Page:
Their business concluded, Minerva stood to leave the office. Albus' had provided some insight, but it would not be solved until they found the boy or girl, if they actually existed.
"Very well, Albus. Good Day."
"Good day, Minerva, and do have fun in London," replied Albus.
It was early evening when Minerva Apparated into a quiet corner of a public park near Mare Street. The street itself obviously served as a high street of sorts for the local Muggle residents. A steady flow of traffic moved along the road and the Muggles bustled along with their shopping. They were quite oblivious to the fact that there was a witch strolling along their street and that, quite possibly, a young wizard or witch was already living among them.
Minerva investigated several lanes leading off Mare Street. They were mostly dirty affairs, consisting of service entrances for the various shops that fronted onto the main street. It was the third such lane where Minerva made a discovery. She had investigated the bins in every lane so far; after all, that was what the envelope had said. Behind this set of bins a set of old newspapers were laid out on the ground partly covered by what appeared to be a pile of dirty old rags. It looked to Minerva as if someone was sleeping in this disgusting place.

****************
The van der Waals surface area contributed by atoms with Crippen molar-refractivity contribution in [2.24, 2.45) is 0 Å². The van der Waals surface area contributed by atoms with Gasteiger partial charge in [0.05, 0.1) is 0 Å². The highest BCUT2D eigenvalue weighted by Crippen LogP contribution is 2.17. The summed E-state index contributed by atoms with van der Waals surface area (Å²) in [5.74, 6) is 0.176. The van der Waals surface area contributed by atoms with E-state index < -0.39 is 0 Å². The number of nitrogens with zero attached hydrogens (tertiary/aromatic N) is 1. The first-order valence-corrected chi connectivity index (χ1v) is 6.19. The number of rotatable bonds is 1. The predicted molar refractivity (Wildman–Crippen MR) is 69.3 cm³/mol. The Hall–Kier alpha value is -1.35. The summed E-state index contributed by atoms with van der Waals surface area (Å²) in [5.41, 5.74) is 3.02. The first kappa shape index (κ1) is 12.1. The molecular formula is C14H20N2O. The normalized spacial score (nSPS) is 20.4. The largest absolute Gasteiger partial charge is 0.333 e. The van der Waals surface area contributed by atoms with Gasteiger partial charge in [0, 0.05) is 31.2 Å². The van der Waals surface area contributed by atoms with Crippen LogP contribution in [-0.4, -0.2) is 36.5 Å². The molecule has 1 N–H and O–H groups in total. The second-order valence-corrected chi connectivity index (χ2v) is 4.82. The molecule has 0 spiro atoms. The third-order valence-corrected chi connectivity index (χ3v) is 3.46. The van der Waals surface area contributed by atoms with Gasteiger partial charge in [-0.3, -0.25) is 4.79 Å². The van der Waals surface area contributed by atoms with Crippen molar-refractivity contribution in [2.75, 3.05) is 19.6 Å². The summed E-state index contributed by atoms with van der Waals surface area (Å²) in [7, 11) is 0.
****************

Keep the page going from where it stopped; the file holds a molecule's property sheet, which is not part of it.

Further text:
As she knelt down to examine the makeshift bed a noise from the alley's entrance caused her to spin around, but there was nothing apart from the passing of the occasional Muggle on the main street. Sloppy, Minerva, she thought to herself. She had become too absorbed in investigating to check for danger.
After thoroughly examining the remainder of the lane, she had discovered nothing further of interest. Sighing, Minerva decided to wait it out and see if her student came back to their "home". This was the best lead she had so far. Transforming into her Animagus form, the silver tabby cat leapt gracefully onto one of the nearby walls separating the lane from neighbouring properties and waited.